I've always found it a slightly hard to read ruby which uses Enumerable#include?(), especially when the Enumerable your testing against is a literal or a constant. For example, let's say you're checking an input parameter to guard against invalid input. You might write something like:
unless VALID_COMMANDS.include?( command_param ) whine_to_user() return end
This makes sense, but it seems backwards to me. I don't care whether some array has a value in it so much as I care whether a value is in some array. Obviously that's just two ways of saying the same thing, but the latter seems to capture the intent much more to me. I think it would be easier to understand this:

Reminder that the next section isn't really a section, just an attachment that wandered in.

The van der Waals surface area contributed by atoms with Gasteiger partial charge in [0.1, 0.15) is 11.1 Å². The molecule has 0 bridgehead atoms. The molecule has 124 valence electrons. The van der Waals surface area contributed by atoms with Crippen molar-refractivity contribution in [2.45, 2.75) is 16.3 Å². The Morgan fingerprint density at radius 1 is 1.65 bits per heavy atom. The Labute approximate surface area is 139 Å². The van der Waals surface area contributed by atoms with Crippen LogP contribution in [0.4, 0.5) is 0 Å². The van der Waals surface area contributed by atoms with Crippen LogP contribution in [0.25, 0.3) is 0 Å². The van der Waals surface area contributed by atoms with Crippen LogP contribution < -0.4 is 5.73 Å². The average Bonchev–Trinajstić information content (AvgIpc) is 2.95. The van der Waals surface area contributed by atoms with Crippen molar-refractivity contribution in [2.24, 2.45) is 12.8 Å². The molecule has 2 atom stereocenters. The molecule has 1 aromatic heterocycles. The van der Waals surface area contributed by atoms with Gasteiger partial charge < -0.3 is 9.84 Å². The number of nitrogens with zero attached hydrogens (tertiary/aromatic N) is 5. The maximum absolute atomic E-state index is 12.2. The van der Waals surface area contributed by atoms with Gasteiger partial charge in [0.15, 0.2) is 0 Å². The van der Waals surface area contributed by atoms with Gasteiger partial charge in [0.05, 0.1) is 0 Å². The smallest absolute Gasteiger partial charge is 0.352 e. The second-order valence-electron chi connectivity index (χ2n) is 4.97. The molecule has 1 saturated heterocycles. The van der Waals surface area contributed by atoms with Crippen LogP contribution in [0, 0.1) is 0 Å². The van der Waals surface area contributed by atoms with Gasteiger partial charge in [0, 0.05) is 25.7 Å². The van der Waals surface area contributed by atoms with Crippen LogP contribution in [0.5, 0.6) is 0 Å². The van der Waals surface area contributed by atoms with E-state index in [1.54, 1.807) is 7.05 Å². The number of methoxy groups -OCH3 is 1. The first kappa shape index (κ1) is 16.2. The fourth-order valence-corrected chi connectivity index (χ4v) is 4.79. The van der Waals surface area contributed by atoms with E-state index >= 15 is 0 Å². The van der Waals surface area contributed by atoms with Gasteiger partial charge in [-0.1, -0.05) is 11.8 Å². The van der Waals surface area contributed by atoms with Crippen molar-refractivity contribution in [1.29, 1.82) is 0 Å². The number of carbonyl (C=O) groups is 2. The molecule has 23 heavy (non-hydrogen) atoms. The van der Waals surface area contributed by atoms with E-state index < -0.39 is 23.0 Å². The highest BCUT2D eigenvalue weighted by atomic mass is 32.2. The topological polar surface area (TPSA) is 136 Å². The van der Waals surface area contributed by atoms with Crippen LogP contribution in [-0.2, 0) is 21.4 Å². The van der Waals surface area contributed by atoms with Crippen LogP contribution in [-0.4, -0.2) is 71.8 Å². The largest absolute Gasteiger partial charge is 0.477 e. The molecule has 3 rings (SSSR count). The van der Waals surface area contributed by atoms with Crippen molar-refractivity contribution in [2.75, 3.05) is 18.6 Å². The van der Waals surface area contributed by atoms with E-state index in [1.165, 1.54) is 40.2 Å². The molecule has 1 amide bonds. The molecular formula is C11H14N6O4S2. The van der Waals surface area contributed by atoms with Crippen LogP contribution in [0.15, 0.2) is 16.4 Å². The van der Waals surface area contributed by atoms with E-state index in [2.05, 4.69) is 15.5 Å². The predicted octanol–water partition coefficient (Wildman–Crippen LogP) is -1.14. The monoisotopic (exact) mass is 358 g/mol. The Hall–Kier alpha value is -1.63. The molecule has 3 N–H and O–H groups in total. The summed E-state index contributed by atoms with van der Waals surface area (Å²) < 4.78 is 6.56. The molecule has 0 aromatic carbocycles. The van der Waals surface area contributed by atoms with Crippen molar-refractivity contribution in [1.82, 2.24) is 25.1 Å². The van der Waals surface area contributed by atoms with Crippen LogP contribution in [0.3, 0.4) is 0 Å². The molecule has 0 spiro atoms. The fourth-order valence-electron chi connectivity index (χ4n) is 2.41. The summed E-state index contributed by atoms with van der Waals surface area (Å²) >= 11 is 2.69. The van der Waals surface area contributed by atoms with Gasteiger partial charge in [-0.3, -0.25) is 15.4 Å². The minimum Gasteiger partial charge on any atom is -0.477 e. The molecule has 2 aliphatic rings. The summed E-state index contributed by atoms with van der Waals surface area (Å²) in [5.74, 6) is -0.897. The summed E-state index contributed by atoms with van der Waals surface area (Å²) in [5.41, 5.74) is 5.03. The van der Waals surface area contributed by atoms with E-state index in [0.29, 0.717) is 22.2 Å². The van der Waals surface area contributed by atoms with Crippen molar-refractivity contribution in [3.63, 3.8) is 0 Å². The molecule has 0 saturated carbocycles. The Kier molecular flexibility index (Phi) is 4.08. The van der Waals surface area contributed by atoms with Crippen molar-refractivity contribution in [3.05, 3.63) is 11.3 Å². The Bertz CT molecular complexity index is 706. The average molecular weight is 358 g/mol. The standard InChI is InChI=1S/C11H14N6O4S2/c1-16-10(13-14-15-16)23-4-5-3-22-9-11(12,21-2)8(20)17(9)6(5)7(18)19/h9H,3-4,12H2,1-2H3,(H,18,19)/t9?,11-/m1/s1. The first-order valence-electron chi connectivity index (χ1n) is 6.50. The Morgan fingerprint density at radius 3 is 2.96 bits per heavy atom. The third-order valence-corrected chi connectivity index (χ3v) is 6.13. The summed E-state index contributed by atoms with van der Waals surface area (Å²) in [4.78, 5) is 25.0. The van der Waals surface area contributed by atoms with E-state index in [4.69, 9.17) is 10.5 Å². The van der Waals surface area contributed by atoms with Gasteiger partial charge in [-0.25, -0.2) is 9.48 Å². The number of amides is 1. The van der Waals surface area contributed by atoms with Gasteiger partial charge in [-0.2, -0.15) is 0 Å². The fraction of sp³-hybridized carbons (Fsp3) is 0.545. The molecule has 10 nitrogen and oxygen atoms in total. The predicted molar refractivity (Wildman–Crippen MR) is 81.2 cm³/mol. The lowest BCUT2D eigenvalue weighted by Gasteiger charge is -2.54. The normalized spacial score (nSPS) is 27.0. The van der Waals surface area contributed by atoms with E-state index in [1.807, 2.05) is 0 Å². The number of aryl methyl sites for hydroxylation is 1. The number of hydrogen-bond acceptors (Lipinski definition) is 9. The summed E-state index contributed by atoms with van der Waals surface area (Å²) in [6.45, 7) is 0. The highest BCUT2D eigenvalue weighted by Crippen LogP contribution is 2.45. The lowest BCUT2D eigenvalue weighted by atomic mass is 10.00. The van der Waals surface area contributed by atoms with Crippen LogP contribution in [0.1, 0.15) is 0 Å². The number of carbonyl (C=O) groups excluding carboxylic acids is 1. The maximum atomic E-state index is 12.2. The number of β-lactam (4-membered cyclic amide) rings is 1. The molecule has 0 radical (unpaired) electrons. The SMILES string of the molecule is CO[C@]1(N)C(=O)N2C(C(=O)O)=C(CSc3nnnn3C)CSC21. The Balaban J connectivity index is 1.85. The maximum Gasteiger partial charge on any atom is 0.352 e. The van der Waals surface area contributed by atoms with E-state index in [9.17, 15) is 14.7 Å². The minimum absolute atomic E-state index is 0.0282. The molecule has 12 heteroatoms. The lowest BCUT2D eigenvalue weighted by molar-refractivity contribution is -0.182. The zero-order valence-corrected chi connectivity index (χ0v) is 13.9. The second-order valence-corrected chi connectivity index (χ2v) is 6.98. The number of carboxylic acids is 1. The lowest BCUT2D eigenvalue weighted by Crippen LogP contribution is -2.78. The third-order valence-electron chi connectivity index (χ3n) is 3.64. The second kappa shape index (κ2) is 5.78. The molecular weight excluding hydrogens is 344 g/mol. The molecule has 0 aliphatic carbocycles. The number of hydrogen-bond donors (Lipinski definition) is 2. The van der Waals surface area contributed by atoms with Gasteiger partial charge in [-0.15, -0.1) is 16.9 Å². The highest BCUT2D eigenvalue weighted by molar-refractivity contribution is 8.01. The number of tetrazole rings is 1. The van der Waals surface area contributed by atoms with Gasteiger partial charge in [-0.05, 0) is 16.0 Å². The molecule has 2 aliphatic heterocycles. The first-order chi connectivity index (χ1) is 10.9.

unless command_param.in?( VALID_COMMANDS ) whine_to_user() return end
This evening it (finally) dawned on me that this would be ridiculously trivial to implement:
class Object def in?( enumerable ) enumerable.include?(self) end end
In fact, this was such a trivial fix that I'm now left wondering (a) whether this is already in ActiveSupport or Facets or whatever and I just haven't found it yet and (b) whether there's some huge flaw in this that I'm not spotting...